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Just checked one I made for school. Two motors, motor controllers, Arduino, 4x20 display, distance sensor, ply frame and associated wheels, screws etc. Total weight 400g. And the commercial Zumo robots that we use come in at 300g complete with 4 AA batteries. So, I consider a 2kg limit very generous - assuming this is a school project. I also consider mercury to be a small planet.
A stepper motor has steps in it's windings e,g, 200 steps. The controller 'steps' 200 times for one rotation.
A servo motor, is a DC motor, and has feedback e,g, a disc with 200 divisions, which counts again e,g, 200/rotation.
Your control program either (stepper motor) sends out steps to each motor, or (servo motor) turns on the current and counts from the disc.
Unless you can place anything else in the room, such as a light to follow, I agree with the earlier suggestion, of a compass module.
An alternative is a tricycle undercarriage. One front wheel driven by any motor and two back wheels. As long as it's built accurately it will have no choice but to go in a straight line. A stepper will still give you more control over acceleration and distance.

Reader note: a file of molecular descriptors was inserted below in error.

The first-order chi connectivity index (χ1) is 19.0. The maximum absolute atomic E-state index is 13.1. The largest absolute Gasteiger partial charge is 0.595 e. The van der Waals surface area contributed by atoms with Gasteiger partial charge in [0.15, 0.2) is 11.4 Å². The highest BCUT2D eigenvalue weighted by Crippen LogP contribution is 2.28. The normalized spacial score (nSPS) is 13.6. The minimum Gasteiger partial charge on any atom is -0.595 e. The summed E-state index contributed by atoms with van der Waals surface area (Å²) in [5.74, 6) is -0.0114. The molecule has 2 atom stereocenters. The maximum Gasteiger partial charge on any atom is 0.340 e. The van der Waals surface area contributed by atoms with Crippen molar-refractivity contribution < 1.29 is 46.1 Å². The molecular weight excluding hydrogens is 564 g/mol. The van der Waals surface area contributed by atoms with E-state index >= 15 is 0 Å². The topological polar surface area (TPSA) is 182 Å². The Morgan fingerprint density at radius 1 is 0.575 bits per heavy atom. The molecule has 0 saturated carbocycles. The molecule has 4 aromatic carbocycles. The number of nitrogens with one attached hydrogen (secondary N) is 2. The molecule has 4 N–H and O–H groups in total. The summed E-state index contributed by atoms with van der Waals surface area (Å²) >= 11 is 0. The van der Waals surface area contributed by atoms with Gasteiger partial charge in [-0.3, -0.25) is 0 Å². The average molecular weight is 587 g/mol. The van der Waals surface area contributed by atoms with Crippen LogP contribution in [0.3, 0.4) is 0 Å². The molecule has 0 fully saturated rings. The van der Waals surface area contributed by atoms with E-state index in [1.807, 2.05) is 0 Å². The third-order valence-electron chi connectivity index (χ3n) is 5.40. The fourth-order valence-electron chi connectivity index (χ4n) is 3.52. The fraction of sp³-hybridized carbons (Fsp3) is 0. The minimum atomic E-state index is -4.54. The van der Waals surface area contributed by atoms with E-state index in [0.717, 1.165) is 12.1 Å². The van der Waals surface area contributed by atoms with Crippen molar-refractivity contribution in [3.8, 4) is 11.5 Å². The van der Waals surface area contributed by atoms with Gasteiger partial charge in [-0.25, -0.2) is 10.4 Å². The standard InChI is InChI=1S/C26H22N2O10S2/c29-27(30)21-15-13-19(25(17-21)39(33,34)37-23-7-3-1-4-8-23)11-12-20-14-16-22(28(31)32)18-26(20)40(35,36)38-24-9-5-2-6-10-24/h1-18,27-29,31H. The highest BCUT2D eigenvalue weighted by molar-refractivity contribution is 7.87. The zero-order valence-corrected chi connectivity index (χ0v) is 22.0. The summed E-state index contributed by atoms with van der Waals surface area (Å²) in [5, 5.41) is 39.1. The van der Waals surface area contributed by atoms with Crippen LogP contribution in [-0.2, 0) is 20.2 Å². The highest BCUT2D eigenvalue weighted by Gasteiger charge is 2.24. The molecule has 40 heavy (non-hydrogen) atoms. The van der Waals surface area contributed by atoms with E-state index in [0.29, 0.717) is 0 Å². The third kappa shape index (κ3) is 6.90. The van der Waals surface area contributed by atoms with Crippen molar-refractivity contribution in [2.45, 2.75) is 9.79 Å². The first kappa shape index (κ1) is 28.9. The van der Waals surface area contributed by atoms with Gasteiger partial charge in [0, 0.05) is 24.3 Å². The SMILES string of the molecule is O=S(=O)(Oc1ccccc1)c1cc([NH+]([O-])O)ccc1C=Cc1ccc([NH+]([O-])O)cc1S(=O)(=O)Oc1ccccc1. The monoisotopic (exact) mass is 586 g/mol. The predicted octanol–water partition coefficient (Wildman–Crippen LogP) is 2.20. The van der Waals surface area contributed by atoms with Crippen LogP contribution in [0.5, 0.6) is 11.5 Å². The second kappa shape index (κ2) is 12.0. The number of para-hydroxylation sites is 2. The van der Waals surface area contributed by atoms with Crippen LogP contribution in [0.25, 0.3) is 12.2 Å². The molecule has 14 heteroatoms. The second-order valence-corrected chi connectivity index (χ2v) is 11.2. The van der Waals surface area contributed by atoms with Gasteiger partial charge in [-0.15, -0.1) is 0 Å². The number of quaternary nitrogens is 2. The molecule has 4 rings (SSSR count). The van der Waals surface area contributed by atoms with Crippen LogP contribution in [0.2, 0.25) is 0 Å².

If you get to use an arduino, use a gyroscope shield. Easy, easy, easy.
You should be able to stay within one degre over the 10 Onda née o o 15meters with a simple two motor robot. Just use a slider pin (small carriage bolt or plastic rod) for the third support. A caster or wheel is too complicated and creates errors.
If it's just got to go in a straight line in the direction it starts off, then you can drive it without any direction feedback - your only concern is wheel slip. In that case, think about building it with tracks not wheels - they're really good at going in straight lines, and will have less tendency to slip.
If you do need directional feedback then I like Pommie's idea of a (solid state) gyro. Although I don't see that you'd need any programming - you can get gyros with PWM outputs, so you could do all the processing analogue if you like.
Maybe you could fit a real (big, heavy) gyro to a steerable wheel and have it navigate itself mechanically, like those things that they use to sail boats (whatever they call them). That'd be interesting!